Washington's Employment Security Department will begin collecting premiums in January for its historic paid family leave policy, which was signed into law in 2017.
The law allows certain workers to take up to 12 weeks paid leave per year after the birth of a child, for a serious illness, or to care for a sick family member. Workers can earn a maximum of $1,000 per week with earnings calculated as a percentage of the employee’s wages.
Here’s how it works: Beginning January 1, workers and employers will pay a 0.4 percent premium into a fund.
For example, if your paycheck for each pay period is $2,500, then the total premium is $10 for each paycheck. Employers can choose to pay the entire premium, or they can withhold up to 63 percent of the premium from the worker’s paycheck. In this example, the worker would pay $6.33 per paycheck if their employer withheld the premium.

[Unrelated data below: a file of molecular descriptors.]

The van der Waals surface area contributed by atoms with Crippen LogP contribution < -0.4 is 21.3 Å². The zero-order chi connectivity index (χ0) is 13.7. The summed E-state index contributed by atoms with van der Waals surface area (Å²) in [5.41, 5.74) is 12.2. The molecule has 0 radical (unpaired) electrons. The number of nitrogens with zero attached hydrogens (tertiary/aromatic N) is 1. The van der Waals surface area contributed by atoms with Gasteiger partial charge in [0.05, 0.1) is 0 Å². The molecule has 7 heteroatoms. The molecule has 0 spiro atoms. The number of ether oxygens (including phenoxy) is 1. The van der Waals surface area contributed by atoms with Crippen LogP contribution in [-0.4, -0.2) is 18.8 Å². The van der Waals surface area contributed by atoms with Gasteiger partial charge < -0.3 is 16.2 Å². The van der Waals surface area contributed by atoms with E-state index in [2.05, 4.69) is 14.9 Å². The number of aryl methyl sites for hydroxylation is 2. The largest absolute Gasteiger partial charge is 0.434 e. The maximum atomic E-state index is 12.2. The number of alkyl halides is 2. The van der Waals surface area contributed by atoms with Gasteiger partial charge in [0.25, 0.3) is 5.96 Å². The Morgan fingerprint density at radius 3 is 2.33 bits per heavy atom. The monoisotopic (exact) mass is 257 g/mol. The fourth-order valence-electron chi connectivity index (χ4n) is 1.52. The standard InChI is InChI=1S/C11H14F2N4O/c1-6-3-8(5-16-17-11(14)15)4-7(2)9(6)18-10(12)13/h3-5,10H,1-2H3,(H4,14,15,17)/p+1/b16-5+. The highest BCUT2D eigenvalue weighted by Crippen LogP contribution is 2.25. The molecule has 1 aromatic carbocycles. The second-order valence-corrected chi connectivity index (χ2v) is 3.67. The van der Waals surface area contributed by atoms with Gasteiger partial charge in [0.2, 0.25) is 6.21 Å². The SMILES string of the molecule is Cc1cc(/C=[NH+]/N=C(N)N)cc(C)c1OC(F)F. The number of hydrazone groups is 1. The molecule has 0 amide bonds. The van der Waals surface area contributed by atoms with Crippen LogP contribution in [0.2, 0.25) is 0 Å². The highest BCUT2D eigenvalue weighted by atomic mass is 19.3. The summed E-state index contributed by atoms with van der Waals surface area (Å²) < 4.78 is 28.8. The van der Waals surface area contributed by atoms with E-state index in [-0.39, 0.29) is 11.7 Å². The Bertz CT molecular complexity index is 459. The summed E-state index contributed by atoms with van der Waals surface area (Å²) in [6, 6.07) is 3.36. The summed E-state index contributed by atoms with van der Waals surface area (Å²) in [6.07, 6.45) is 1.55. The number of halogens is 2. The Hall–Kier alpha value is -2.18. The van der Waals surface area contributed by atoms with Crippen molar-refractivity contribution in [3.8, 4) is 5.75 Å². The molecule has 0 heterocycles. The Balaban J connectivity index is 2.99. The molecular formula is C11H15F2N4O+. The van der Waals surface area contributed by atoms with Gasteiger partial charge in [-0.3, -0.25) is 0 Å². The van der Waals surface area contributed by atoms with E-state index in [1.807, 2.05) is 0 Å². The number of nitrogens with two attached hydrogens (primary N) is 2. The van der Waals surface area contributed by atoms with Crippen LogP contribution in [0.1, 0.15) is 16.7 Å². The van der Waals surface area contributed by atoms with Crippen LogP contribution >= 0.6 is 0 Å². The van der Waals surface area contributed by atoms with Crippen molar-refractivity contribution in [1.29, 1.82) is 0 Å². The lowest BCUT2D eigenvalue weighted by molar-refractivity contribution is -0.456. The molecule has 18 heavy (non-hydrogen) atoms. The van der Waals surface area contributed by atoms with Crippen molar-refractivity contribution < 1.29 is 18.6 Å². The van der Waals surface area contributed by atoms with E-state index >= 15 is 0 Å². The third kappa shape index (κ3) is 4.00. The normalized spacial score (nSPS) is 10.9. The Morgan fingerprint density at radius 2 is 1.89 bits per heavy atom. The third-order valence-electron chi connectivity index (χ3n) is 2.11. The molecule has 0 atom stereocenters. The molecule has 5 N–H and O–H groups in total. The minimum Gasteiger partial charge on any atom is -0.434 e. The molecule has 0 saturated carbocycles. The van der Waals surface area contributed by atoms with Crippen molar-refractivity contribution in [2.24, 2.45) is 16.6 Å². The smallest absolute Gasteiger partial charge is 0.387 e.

Small business with fewer than 50 employees don’t have to pay the employer portion, but they must collect the worker portion.
Federal employees, self-employed workers – including independent contractors, federally recognized tribes, or people temporarily working in Washington are exempt from the law, although tribes and self-employed individuals may opt in to the program. Workers with a collective bargaining agreement in existence before October 19, 2017 are also exempt.
Businesses must start reporting worker hours and wages to the state in April 2019, and if an employee has worked 820 hours during the first four quarters of the year, they can collect benefits beginning January 1, 2020.
There are other provisions for small businesses in the law. If a business employs 150 people or fewer, they can apply for a grant to cover the cost of a temporary worker while an employee is on paid family leave.
Washington follows several other states that have implemented paid family leave programs. California, New Jersey, Rhode Island, and New York all have policies in place, and the District of Columbia’s program takes effect in July 2020.